But don’t worry, it gets weirder still. At a later point the author reveals a profound understanding of the problem with the labels he is using:

“… each of these words are what Wittgenstein called ‘family resemblance’ words. That is, we cannot expect to find a set of necessary and sufficient conditions for their use. Their use is appropriate if a fair number of the conditions are satisfied. Moreover even particular members of the families are often imprecise, and sometimes almost completely obscure. Sometimes a person who is really an atheist may describe herself, even passionately, as an agnostic because of unreasonable generalised philosophical scepticism which would preclude us from saying that we know anything whatever except perhaps the truths of mathematics and formal logic.

(Smart, 2011)

Given this quite nuanced quote, is it just a copy and paste job? Because the author shows a lack of engagement with this idea. The author quotes some other writers and online dictionaries that equally engage in this nuanced discussion about atheism very much including the ‘lack of belief’ ilk, not just the “positive atheism” definition of actively believing God does not exist. So, why does 22056 follow that with:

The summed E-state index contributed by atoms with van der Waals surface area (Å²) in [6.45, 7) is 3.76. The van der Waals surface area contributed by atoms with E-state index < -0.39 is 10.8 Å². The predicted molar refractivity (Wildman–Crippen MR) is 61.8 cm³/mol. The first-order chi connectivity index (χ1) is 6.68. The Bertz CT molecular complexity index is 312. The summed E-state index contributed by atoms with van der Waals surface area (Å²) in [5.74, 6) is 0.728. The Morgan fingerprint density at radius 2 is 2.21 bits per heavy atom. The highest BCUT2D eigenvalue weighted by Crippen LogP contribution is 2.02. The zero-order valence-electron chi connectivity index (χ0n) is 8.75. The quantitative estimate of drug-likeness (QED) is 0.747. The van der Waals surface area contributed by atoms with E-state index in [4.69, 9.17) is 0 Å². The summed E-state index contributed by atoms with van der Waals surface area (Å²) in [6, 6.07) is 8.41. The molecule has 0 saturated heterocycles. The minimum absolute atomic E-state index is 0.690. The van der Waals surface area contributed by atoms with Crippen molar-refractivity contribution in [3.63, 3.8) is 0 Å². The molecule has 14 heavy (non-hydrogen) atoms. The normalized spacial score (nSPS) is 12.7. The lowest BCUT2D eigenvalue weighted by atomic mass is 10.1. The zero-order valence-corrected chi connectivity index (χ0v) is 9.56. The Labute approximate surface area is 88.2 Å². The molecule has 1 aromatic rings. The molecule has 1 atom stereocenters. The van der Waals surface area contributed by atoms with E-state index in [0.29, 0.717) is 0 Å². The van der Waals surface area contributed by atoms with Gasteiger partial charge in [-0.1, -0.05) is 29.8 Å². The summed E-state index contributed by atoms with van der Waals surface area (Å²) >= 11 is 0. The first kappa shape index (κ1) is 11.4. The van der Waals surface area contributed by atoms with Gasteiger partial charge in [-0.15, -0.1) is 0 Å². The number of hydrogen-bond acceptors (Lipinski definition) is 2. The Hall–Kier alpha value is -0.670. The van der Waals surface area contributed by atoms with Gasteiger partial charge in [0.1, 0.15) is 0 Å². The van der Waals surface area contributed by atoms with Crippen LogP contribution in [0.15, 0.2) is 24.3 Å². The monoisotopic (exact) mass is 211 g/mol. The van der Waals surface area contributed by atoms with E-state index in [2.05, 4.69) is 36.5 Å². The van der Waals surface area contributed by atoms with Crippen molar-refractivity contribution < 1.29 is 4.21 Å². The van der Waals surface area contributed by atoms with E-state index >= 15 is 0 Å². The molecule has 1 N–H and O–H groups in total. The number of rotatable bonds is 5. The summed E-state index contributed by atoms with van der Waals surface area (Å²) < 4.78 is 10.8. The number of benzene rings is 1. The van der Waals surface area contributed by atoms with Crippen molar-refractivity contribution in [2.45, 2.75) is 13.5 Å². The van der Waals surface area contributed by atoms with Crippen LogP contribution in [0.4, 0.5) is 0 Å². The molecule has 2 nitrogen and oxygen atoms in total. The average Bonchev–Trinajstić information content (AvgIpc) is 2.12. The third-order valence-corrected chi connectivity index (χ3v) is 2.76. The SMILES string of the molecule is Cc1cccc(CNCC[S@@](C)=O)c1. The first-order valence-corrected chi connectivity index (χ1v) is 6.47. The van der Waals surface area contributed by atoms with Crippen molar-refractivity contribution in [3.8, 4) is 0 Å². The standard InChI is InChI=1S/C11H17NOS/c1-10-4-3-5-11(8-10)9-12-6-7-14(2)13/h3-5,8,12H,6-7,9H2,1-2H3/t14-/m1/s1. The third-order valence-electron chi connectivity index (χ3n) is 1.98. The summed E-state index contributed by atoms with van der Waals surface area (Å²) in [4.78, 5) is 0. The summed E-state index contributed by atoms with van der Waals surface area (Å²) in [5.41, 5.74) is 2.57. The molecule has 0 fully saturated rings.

So it must be clear that there is nothing irrational or unjustified in claiming that atheism is the positive belief that no God or gods exist

It’s not just the word “atheism”, a pivotal word in this faeces thesis. The different between a default position in philosophy and its practical application in the court of law seems to entirely escape our little study.

[T]he burden of proof is intimately linked to the idea of an argumentative presumption; indeed, if a certain position bears the burden of proof then there is a presumption in favor of the opposing position, which means that a person can and should act as if the presumptive position is actually the case until and unless the position which bears the burden of proof is itself demonstrated to be the case.

This is a revealing misunderstanding of the default position. The default position is to accept no claim at all. It is not to presume the contradictory claim is true until the claim is demonstrated. In this context, it is not reasonable to assume that just because the claim “God exists” hasn’t met any reasonable burden of evidence, we should instead accept the claim “God doesn’t exist” is true. I accept neither claim. And that is the default position.